A while back, the Automatic tracker became available on IFTTT, with a bunch of triggers that can be used in automation workflow. One of those triggers is when a new trip is completed. So I created a recipe in IFTTT that logs the data of each completed trip to a Google Spreadsheet. For now, it logs all of the data, even though I might not use all of it. The data is logged within 15 minutes of completing a “trip” (going from point a to point b and shutting of the engine). Here is a list of the data that gets collected in the spreadsheet:

  • Car
  • Start Time
  • End Time
  • Duration
  • Distance (miles)
  • Average MPG
  • Fuel volume consumed (gal)
  • Fuel cost (dollars)
  • Hard brake count1
  • Hard accel count2
  • Duration over 70 MPH (minutes)
  • Duration over 75 MPH (minutes)
  • Duration over 80 MPH (minutes)
  • Trip Map URL
  • Start Location Longitude
  • Start Location Latitude
  • Start Location Map URL
  • End Location Longitude
  • End Location Latitude
  • End Location Map URL

The spreadsheet looks something like this:

Automatic Link

The great thing about this is that, like the FitBit Flex or my Google Writing Tracker scripts, the data is collected automatically. This is, in my opinion, of critical importance for personal analytics, because any time you have to take for manual actions lessens the likelihood you’ll continue to collect the data. For this data, all I have to do is drive.

I only have a week of the data so far, but it has already confirmed what we already knew: we have an incredibly good commute to and from work. I live about 5 miles from the office (5.18 miles on the roads according to the Automatic Link). When we leave the house at 7:16 am (as we did yesterday), we arrive at my office at 7:28 for a total trip time of 13 minutes. (Kelly has to then catch the Yellow Line from my office to her office in the District.) Coming home. Our reverse commute in the evening takes 12 minutes, despite being right in the middle of rush hour.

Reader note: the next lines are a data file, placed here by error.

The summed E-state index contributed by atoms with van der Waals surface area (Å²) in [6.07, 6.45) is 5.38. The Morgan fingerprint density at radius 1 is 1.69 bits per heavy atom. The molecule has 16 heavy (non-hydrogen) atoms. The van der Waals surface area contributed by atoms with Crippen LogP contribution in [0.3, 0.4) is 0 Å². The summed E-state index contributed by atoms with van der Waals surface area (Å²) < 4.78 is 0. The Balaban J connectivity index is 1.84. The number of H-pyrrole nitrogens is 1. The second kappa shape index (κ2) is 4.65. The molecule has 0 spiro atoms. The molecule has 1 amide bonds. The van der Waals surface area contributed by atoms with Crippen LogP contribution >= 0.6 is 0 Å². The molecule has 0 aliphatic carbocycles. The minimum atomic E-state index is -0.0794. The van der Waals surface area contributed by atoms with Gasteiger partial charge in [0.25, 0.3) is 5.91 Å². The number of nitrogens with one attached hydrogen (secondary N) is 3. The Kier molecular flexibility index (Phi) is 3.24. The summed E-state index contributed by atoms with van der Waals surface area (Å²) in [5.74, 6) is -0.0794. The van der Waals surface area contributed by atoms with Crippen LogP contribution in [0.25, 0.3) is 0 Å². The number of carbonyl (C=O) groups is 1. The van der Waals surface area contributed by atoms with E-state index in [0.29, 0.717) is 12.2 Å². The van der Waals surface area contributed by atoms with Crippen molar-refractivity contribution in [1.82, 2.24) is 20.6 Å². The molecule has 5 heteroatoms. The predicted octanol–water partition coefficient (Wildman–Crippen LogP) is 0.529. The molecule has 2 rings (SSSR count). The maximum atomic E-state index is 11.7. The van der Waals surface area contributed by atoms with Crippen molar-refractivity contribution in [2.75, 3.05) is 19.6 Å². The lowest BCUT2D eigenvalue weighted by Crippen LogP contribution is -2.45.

There are a few things I am trying to tweak with the spreadsheet. One downside is that the data/time is entered as a text field instead of an actual date/time and that makes some charting difficult, but I’m working on some code that will convert this automatically. Then, once I have more data, producing some charts and plots similar to what I’ve done for writing and walking should be easy.

One thing I’ve learned from this that I’d never thought much about before is the cost of our commuting into the office. Looking at the fuel consumption of our commute and Automatic’s estimated fuel costs, our commute costs us $1.85/day. That amounts to $9.25/week, or assuming we work 48 weeks out of the year, $444 in fuel costs commuting to-and-from work each year.

That number is actually high because there are days when we both work from home, but I suppose the number wouldn’t be less than $400/year.

I’m looking forward to delving deeper into this data once I have more of it to make it more meaningful.

ETA: I’ve embedded my IFTTT recipe for this automation below, for easier access.

IFTTT Recipe: Export Automatic Trip Data to aGoogle Spreadsheet connects automatic to google-drive


  1. The tracker detects when you brake too hard as part of its system for analyzing fuel consumption performance.
  2. The tracker detects when you accelerate at a rate that burns fuel in a less-than-optimal way.

My Technology Ecosystem, April 2014 Edition

I get questions, every now and then, about the technology ecosystem I use. I figure it’s pretty obvious from my posts, but in order to be perfectly clear, and in order to have a post I can point people to, I’m documenting my technology stack as of today, April 1, 2014. I’ll do this in layers from hardware, up through software ecosystems.

The Hardware Layer

Desktop Computer: Commodore 64

I recently upgraded from the VIC 20 to the Commodore 64, and I must say that it is a huge improvement. Having the additional memory is great, because I can now type in longer programs from the pages of BYTE Magazine. And, it’s got a 320×200 display, which is almost double what my old VIC had.

But an even better advantage of the upgrade has been…

Laptop Computer: Commodore 64

It is small enough to carry with me when I go places. I don’t even need batteries because this thing has a plug that I can snap right into a wall outlet. I mean, it’s cutting-edge.

Tablet: Etch-a-Sketch